Smart Money: Fraud is everywhere – and can it cost your company millions |

Smart Money: Fraud is everywhere – and can it cost your company millions

Michelle L. Salazar | Special to the NNBW
As a business owner, you should create internal controls to ensure employees are not provided the opportunity to embezzle.
Photo: Getty Images
Editor’s note This article is among those included in the inaugural edition of Northern Nevada Smart Money, a special publication produced by the staff of the Northern Nevada Business Weekly. The 32-page magazine was inserted in the March 19, 2018, print edition of the NNBW. Don’t have a print copy? No worries — click here to access the digital e-edition of the magazine, as well as archived e-editions of the Northern Nevada Business Weekly.

RENO, Nev. — Discussions involving fraud are becoming more prevalent, but what does “fraud” really mean?

“Fraud” is a term that is frequently used, and sometimes even abused, by many who talk or write about it. As defined by Black’s Law Dictionary, “fraud” is a knowing misrepresentation of the truth or concealment of material facts to induce another to act to his or her detriment.

Fraud in the work place, generally fits nicely into two categories, 1) falsification of financial statements and 2) occupational fraud. This article will be focused exclusively on occupational fraud.

Internal fraud, also called occupational fraud, can be defined as: “the use of one’s occupation for personal enrichment through the deliberate misuse or misapplication of the organization’s resources or assets.”

Simply stated, this type of fraud occurs when an employee, manager, or executive commits fraud against his or her employer. Of the 2,410 cases of occupational fraud studies by the Association of Certified Fraud Examiners in 2016, victim organizations suffered losses exceeding $6.3 billion.

Many ask … why does fraud occur? This is the million-dollar question that the Association of Certified Fraud Examiners has analyzed in depth and a model has been constructed.


The accepted model for explaining why people commit fraud is commonly referred to as the fraud triangle. The fraud triangle explains three factors that must be present at the same time in order for an ordinary person to commit fraud, which include: 1) pressure, 2) opportunity and 3) rationalization. Each will be addressed as follows:

  • Pressure is what motivates a perpetrator to commit the crime in the first place. Generally, there is a financial problem that the perpetrator is unable to solve through legitimate means.
  • Opportunity arises when a person finds a way to abuse his/her position of trust with a low perceived risk of getting caught. One of the key factors here is that the perpetrator must be able to solve his/her problem without others knowing. For example, funds may be misappropriated in order to conceal a drug problem, or to pay off a debt that no one else knew existed.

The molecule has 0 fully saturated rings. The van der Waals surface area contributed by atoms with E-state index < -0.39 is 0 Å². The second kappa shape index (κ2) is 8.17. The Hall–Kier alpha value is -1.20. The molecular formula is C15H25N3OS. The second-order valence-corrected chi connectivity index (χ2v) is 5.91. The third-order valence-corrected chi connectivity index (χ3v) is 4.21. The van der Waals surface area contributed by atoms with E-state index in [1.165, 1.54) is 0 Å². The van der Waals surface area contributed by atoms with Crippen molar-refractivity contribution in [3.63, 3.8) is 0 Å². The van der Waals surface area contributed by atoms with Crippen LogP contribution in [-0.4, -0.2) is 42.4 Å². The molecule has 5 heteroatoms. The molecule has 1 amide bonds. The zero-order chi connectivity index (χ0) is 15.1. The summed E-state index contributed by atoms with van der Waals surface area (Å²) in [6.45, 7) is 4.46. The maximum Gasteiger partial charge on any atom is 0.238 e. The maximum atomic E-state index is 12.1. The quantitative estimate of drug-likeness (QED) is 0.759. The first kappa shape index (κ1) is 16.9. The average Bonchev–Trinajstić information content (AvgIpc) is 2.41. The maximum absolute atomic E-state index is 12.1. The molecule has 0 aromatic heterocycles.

• Perpetrators rationalize why it is acceptable to “steal.” Oftentimes, perpetrators initially intend to borrow funds to be repaid later. They also rationalize the theft by claiming that they are entitled to the funds because they are underpaid or not appreciated by their employer. They may also feel like they have to steal to take care of family expenses, such as medical expenses for a sick child.


Our firm was involved in the forensic investigation of an embezzlement that occurred at a dental practice. Eventually, after four years and $400,000 embezzled, it was determined that the office manager, who had been employed by the dentist for over 20 years, was embezzling funds.

Interestingly enough, the dentist was highly involved in the financial aspects of the practice. In fact, the dentist actually prepared her own bank reconciliations each month, which is not a common task for business owners, as they oftentimes do not have the financial wherewithal to do so.

Each month the office manager at each dental location was required to provide financial reporting. Although the same accounting system was used at each dental location, the reporting was noticeably different at this particular office.

When asked by the dentist, the office manager was unable to explain the discrepancies. The dentist contacted us and the fraud investigation uncovered the office manager’s scheme. The office manager was opening the mail, retrieving insurance payments which were payable to the dental practice, manipulating the accounting system and depositing the checks into her own personal bank account.

The other staff members knew that the office manager was an avid gambler, drove classy expensive vehicles and lived lavishly, yet her salary as an office manager was $30,000 per year. All of these factors should have been red flags for the dentist; however, they were overlooked.


In the 2016 Report to the Nations on Occupational Fraud and Abuse, the Association of Certified Fraud Examiners cited that their studies revealed that 46% of perpetrators were living beyond their means.

As in the dentist example, there were red flags surrounding the office manager’s lifestyle —had those around her been paying attention, the fraud scheme may have been uncovered sooner.

As a business owner, it is imperative to create internal controls to ensure that employees are not provided the opportunity to embezzle, as that is the only part of the fraud triangle that an employer can control.

At a very basic level, the same employee should not be responsible for opening the mail, entering transactions in the internal accounting software and making bank deposits. Keep these duties separate and you may save yourself from having to hire a forensic accountant in the future.

Michelle L. Salazar, CPA/ABV, CVA, CFE, is president of Reno-based Litigation and Valuation Consultants, Inc. Visit to learn more.